USA TODAY Sports columnist: Caleb Williams should expect the Cam Newton treatment before NFL draft

It is a topic that won’t go away in the NFL: The way Black quarterbacks are treated and talked about, whether as draft prospects or as established quarterbacks in the National Football League, is different from white quarterbacks. No one might enjoy discussing this topic, but it’s there because it has existed for a very long time. Caleb Williams might be entering this new world. Cam Newton and other Black quarterbacks were the subjects of intense scrutiny and might have a few words of advice for Caleb as he prepares for the 2024 NFL draft.

In an ideal world, Super Bowl XXII between the Washington Redskins and Denver Broncos in 1988 should have ended the debate about whether a Black quarterback could lead a team to a Super Bowl title. Doug Williams, the center of an intense media firestorm in the days leading up to that game, helped the Redskins score 35 points in the second quarter en route to a 42-10 blowout win. Yet, here we are, over 35 years after that Super Bowl, still discussing Black quarterbacks and how they are evaluated compared to their white peers.

USA TODAY Sports columnist Mike Freeman addressed this topic. Let’s look at some of the things he said, and which other NFL analysts have said, as Caleb Williams prepares to go under the media microscope:



Longtime ESPN NFL analyst Merril Hoge knows a lot about football, but one specific part of his critique of Caleb Williams does not ring true.

As noted by Freeman, Hoge said this:

Hoge added: “First of all, his ability to throw on the run is very disturbing. It is very inaccurate and it’s all over the place. There’s a ton of RPO (run pass option), which nobody is going to RPO themselves to a Super Bowl in our league. … You gotta push the ball down the field. There are times when he does that. He doesn’t play with a lot of anticipation because of all the clean pockets that exist for him.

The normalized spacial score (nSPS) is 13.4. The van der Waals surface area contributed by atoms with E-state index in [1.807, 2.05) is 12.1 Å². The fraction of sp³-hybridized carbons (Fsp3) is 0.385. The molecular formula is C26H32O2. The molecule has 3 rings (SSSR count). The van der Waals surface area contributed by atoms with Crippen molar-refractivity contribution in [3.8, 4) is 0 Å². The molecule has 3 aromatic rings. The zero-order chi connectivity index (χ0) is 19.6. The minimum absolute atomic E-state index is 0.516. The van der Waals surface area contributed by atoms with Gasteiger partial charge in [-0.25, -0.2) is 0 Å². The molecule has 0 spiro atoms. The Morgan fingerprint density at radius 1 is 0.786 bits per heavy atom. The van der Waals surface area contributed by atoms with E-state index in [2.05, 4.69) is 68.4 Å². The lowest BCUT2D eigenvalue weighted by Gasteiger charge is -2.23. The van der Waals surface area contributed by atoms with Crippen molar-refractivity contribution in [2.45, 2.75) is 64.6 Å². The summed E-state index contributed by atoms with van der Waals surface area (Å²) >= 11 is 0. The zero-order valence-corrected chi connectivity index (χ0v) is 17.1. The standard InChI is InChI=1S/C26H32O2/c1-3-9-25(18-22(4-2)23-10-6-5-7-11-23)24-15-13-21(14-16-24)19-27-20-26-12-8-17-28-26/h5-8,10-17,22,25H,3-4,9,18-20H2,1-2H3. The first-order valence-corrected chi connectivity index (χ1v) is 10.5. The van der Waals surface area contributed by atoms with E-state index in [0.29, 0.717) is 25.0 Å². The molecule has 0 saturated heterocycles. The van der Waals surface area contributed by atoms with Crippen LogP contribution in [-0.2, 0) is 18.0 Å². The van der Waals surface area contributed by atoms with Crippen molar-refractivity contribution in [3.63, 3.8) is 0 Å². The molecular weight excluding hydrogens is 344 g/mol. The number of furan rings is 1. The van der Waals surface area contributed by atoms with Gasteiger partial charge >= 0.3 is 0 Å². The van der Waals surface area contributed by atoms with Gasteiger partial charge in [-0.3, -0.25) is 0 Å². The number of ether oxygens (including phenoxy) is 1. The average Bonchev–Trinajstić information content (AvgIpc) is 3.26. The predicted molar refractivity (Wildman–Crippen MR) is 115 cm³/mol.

Wait a minute. There is plenty from 2023 one can legitimately critique about Caleb Williams. We’re not upset with Hoge based on the fact that he criticized Caleb. However, when Hoge refers to “all of the clean pockets that exist for him,” was he watching 2023 USC football film? There weren’t many clean pockets for him as soon as the quality of opposition rose in the second half of the season. Caleb was running for his life a lot. USC’s offensive line fell well short of the high standard it attained in 2022, when Caleb did have clean pockets and won the Heisman Trophy.

That one part of Hoge’s analysis is empirically flawed. Other components of his analysis seem fair enough, but not that one.


Jason Getz-USA TODAY Sports
Jason Getz-USA TODAY Sports

Freeman writes in his column that “Hoge gets lots right and plenty wrong. Cam Newton is a good example of what he got wildly wrong.

“The only word I can use after watching four games is atrocious,” Hoge said of Newton before the 2011 draft. “You never know where that ball will end up. In fact, he was more of a runner than he ever was a passer.”

Whoops! Newton became NFL MVP. He rose to great prominence and had a shorter career lifespan less because of any deficiencies as a quarterback, more because the Carolina Panthers used him a lot as a runner and subjected him to a lot more hits than other quarterbacks took. Hoge definitely whiffed in his Cam Newton assessment.


 Bob DeChiara-USA TODAY Sports
Bob DeChiara-USA TODAY Sports

What does the Cam Newton treatment look like in real life?

Freeman noted that “Newton was shredded by some analysts with one saying the quarterback had a ‘fake smile.'”

Comments on appearance, mannerisms, and other non-football elements receive undue scrutiny and disapproval. For Caleb, painting his fingernails — while not something many of us would do — has still received far more attention than it should. Sitting on the USC bench has been perceived as being a bad teammate. Hyperanalysis and obsessive microanalysis represent the kind of scrutiny Black quarterbacks receive which is not on par with what white peers get.


 Adam Cairns-The Columbus Dispatch
Adam Cairns-The Columbus Dispatch

Freeman points out that “Last year during the draft process quarterback C.J. Stroud had test scores leaked.

One can only imagine what might happen with Caleb Williams’ test scores.


 Jason Parkhurst-USA TODAY Sports
Jason Parkhurst-USA TODAY Sports

Freeman writes that “Black quarterbacks are exposed to extensive bias in the draft, according to a 2023 analysis by

One snippet from the study:

“Black quarterbacks probably aren’t getting in the (draft) pool unless they’re amazing,” David Berri, a professor of economics at Southern Utah University who has studied race in the NFL, told SFGATE. “White quarterbacks are getting in the pool when they’re not amazing. That’s why you see this.”

Story originally appeared on Trojans Wire